This week we announced the closure of four regional clinics. These are the Newcastle clinic in New South Wales, and the Southport, Rockhampton and Townsville clinics in Queensland. All four clinics are day procedure services; meaning they provide both medical and surgical abortion care alongside contraceptive care. This is not a decision we have made lightly. We have exhausted all possible options and extended our tenure for as long as we could. In a pandemic and without adequate funding streams, these clinics are not financially viable.
Across our clinic network, we have 350 courageous staff and contractors who are committed to providing essential healthcare in Australia. In the past year alone they have worked through medication delays, PPE shortages, fluctuating movement restrictions, delayed access to care and presentations of reproductive coercion. They continue to provide safe and quality sexual and reproductive healthcare for all members of our local communities.
These four clinic closures mean that 49 people are currently working in roles that will be either be repurposed or made redundant. While some will move into other roles at Marie Stopes Australia, others will be supported to move onto other roles in the health sector. We offer our humble gratitude and appreciation for their dedication to community care in Newcastle, Southport, Rockhampton and Townsville and their surrounding regions.
It is the end of an era; in coming months both Queensland and New South Wales will further centralise abortion care. At Marie Stopes Australia we will continue to work with health and hospital services to transition care options and patient pathways in these regions. We will continue to provide access to non-judgmental pregnancy options counselling. In Queensland, we will continue to engage patient travel schemes to support access to abortion care in metropolitan centres. In New South Wales, we will continue to work with women’s health services that support regional and rural healthcare equity.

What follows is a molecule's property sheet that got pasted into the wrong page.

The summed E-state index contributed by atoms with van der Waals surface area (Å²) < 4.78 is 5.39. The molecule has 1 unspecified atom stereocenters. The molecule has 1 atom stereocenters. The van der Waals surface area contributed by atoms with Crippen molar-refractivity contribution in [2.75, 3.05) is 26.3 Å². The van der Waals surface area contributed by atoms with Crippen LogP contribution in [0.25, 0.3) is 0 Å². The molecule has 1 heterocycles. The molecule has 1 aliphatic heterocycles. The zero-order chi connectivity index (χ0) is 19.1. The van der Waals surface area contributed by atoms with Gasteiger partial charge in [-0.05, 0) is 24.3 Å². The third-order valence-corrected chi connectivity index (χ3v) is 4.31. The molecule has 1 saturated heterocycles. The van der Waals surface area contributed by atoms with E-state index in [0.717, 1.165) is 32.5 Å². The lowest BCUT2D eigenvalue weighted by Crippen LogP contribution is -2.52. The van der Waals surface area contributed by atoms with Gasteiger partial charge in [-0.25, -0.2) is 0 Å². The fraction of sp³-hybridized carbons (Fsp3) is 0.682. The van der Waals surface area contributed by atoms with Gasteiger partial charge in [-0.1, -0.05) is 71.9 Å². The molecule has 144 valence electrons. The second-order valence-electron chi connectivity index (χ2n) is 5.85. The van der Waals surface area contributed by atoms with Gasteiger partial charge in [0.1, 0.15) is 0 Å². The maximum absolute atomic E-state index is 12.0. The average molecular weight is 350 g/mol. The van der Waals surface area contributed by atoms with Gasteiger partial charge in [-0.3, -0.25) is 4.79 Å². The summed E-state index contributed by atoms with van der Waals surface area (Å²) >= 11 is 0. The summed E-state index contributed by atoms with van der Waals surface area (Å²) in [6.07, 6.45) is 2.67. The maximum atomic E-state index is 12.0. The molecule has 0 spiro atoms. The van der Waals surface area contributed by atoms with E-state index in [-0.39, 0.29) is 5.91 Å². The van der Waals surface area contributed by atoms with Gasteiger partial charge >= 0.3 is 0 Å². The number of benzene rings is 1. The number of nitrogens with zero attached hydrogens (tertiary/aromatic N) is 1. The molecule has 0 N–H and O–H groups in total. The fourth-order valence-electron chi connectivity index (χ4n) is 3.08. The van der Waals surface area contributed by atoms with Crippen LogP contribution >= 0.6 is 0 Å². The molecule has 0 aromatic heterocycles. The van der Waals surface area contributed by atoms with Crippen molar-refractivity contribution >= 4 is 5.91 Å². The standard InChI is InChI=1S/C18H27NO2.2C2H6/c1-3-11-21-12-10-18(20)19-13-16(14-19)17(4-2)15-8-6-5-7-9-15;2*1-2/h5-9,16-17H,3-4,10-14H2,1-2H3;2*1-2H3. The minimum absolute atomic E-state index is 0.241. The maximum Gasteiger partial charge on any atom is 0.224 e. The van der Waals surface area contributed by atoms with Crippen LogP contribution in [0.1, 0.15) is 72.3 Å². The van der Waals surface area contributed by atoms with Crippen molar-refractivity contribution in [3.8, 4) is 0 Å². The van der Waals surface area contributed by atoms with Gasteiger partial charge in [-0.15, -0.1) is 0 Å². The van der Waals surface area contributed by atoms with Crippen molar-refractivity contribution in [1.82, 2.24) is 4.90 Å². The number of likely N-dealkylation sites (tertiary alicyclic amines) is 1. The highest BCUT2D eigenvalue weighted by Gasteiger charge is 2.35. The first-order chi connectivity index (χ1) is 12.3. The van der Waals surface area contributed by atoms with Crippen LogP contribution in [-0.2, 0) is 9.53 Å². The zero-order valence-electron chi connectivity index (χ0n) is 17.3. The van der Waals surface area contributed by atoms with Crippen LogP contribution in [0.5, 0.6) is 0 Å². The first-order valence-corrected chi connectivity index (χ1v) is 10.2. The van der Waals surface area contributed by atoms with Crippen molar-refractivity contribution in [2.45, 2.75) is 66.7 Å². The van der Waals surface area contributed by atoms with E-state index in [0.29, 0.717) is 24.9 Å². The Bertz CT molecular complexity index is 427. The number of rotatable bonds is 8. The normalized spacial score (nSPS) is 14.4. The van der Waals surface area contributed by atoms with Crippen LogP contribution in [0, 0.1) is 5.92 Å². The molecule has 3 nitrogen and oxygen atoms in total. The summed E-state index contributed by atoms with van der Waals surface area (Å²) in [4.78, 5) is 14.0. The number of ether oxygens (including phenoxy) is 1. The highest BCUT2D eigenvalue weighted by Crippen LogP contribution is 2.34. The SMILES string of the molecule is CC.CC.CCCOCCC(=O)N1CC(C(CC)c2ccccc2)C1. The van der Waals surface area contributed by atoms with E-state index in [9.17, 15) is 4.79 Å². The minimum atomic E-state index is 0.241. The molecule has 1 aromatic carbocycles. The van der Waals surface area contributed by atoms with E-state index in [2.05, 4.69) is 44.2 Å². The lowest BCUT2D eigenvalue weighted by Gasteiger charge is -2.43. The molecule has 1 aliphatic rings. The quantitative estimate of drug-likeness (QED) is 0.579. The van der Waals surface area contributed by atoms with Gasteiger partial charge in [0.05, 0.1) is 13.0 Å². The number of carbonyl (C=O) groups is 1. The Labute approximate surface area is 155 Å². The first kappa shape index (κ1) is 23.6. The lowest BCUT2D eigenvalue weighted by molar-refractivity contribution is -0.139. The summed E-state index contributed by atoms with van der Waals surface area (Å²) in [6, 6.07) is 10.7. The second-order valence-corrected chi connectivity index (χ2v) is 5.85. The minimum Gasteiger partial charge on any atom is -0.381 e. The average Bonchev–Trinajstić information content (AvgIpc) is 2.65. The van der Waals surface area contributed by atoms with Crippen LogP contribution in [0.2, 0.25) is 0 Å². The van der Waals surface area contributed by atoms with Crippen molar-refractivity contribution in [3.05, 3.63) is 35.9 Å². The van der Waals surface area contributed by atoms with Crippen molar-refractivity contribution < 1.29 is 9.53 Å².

As a non-profit and non-government organisation, we will take time to pause and consider our strategy from here. We continue safety and quality in clinical care in our centralised Brisbane, Canberra, Melbourne, Perth, Sydney and Teleabortion clinics. In coming months, we will extend our Teleabortion service to include South Australia, and for the first time in history virtual care for medical abortion will be national.
We are extremely proud to work alongside our valued colleagues to maintain sexual and reproductive health rights across Australia. We call for ongoing cross-sector collaboration, support and action. We must ensure that every woman or pregnant person can experience bodily autonomy, regardless of whether they live in metropolitan, regional, rural or remote areas. Every person must have the power to make informed choices about their own healthcare, bodies, and lives.
This article was cross-published from Marie Stopes Australia at Medium, with permission.
Jamal Hakim is the Managing Director at Marie Stopes Australia. He currently holds several board appointments, including with Democracy in Colour, MS Health Pty Ltd and Marie Stopes Papua New Guinea. In 2020, Jamal was elected as a Councillor for the City of Melbourne. You can follow Jamal on Twitter.
Dr Philip Goldstone is the Medical Director at Marie Stopes Australia. He played a key role in bringing medical abortion to Australia and has been published widely on contraception and abortion care. Philip is responsible for ensuring we deliver safe and high-quality care that meets best practice standards and chairs the Marie Stopes Australia National Medical Advisory Committee.
See previous Croakey articles on abortion.